The molecular dance that allows a unique bacterium to transfer electrons is captured on camera for the first time.
Imagine you wanted to plug a device into an outlet on your wall, but you didn’t have a cord that reached all the way. Instead, all you had were short snippets of wire that, put together, weren’t enough to cover the distance between the device and the wall. Say you spread them out so they weren’t touching each other but traced a dotted line that spanned the whole distance. How would you overcome the gaps between the snippets to get electricity flowing?
According to scientist Moh El-Naggar, that’s a conundrum that the Shewanella oneidensis species of bacteria faces for its very existence. He and his team at the USC Dornsife College of Letters, Arts and Sciences think they’ve discovered how the bacteria have solved it.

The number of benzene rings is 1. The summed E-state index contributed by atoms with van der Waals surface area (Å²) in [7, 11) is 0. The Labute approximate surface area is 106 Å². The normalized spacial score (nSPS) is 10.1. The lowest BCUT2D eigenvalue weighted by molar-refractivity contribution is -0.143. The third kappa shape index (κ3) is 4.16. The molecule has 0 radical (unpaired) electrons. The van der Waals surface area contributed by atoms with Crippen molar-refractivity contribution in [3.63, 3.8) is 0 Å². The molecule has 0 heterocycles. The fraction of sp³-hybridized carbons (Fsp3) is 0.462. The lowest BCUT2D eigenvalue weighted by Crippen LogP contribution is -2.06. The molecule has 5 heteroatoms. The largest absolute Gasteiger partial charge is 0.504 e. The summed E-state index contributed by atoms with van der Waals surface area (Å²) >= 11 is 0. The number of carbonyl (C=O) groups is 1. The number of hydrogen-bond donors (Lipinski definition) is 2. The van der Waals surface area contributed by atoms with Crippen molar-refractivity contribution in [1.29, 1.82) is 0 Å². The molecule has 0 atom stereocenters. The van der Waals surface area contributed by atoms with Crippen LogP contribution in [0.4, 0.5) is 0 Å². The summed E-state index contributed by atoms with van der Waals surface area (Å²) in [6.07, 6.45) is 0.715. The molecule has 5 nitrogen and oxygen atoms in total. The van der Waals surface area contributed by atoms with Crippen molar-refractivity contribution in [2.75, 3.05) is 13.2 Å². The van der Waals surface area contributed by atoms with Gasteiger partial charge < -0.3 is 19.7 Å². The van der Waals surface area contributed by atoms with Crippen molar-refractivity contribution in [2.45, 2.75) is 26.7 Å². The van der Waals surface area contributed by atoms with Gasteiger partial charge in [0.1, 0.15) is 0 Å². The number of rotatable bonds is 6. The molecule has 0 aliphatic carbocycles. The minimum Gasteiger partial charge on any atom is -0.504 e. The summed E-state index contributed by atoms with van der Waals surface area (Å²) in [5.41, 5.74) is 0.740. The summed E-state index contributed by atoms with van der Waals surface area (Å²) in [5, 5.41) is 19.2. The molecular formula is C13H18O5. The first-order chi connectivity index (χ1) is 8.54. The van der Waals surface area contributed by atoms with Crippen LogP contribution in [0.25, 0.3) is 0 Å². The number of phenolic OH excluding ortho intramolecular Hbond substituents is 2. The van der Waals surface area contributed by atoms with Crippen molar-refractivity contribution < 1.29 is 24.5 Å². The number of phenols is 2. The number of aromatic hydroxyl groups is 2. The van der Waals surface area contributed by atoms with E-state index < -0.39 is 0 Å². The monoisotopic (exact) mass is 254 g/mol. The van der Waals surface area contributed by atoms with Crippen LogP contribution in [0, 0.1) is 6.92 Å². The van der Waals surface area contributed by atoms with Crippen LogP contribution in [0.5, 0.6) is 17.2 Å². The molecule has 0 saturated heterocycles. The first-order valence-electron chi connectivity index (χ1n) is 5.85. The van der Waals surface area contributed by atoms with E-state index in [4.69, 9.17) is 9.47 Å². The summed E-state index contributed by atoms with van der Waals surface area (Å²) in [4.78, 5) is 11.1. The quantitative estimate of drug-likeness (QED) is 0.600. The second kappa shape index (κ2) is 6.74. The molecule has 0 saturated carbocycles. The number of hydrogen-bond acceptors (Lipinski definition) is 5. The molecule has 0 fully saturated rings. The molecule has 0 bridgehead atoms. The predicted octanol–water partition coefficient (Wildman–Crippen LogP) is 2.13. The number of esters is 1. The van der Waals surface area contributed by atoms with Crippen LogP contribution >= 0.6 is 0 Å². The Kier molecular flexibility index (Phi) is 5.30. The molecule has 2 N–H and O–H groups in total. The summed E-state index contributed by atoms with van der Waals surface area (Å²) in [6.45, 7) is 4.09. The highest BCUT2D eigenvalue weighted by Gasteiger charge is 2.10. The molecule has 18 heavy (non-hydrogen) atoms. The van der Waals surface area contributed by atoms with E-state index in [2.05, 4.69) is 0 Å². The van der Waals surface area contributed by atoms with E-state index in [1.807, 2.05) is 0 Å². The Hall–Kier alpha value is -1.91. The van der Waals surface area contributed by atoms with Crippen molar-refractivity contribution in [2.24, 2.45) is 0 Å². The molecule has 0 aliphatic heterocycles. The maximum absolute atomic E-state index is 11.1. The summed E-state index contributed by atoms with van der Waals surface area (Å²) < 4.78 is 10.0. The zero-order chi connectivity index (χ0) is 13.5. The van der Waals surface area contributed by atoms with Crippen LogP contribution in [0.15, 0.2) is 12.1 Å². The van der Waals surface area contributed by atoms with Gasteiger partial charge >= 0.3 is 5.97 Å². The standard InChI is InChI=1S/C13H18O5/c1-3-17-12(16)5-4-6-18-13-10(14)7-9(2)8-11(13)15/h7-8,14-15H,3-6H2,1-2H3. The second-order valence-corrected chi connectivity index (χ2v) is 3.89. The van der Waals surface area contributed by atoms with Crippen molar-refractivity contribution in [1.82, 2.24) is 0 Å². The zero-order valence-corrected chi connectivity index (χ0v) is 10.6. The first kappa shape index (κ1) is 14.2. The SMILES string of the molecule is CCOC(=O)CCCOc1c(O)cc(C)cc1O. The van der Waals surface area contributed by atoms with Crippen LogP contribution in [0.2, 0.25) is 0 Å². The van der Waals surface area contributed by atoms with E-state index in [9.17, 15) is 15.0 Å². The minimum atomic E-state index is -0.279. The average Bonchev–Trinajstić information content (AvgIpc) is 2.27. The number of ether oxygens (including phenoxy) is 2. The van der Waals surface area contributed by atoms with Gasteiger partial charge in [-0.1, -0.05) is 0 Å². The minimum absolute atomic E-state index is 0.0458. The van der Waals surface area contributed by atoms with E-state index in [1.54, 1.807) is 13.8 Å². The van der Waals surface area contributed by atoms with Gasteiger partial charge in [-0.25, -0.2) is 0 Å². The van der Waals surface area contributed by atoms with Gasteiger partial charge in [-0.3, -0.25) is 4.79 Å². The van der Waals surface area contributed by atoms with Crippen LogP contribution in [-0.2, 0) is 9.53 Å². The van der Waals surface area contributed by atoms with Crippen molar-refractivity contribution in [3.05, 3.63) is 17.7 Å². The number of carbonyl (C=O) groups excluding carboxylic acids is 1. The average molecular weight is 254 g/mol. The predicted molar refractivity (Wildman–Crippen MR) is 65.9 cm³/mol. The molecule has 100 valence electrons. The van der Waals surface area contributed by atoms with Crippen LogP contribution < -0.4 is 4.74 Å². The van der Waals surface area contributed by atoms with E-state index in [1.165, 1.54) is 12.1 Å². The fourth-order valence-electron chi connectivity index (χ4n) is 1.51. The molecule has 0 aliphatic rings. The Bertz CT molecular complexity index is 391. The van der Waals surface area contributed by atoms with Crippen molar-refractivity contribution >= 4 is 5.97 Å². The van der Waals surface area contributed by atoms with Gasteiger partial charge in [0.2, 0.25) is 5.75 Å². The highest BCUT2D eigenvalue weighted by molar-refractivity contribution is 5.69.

These single-celled organisms are known as “electric bacteria” because transferring electrons from their cell interiors to the external surfaces where they live — such as rocks deep underneath the Earth’s surface — is fundamental to their survival. Similar to how humans transfer electrons to oxygen inhaled in the lungs, the bacteria must pass electrons to the outside world in order to “breathe.”
Over the past decade, El-Naggar and his interdisciplinary team have been studying how the bacteria are able to reach into their external environment and get charge to flow across long distances — at least “long” for microbes whose length is a hundred times shorter than the width of a human hair.
Their paper, published in the Proceedings of the National Academy of Sciences (PNAS), is the first to reveal the “molecular dance” that allows the bacteria to get this electronic job done without a continuous “wire” …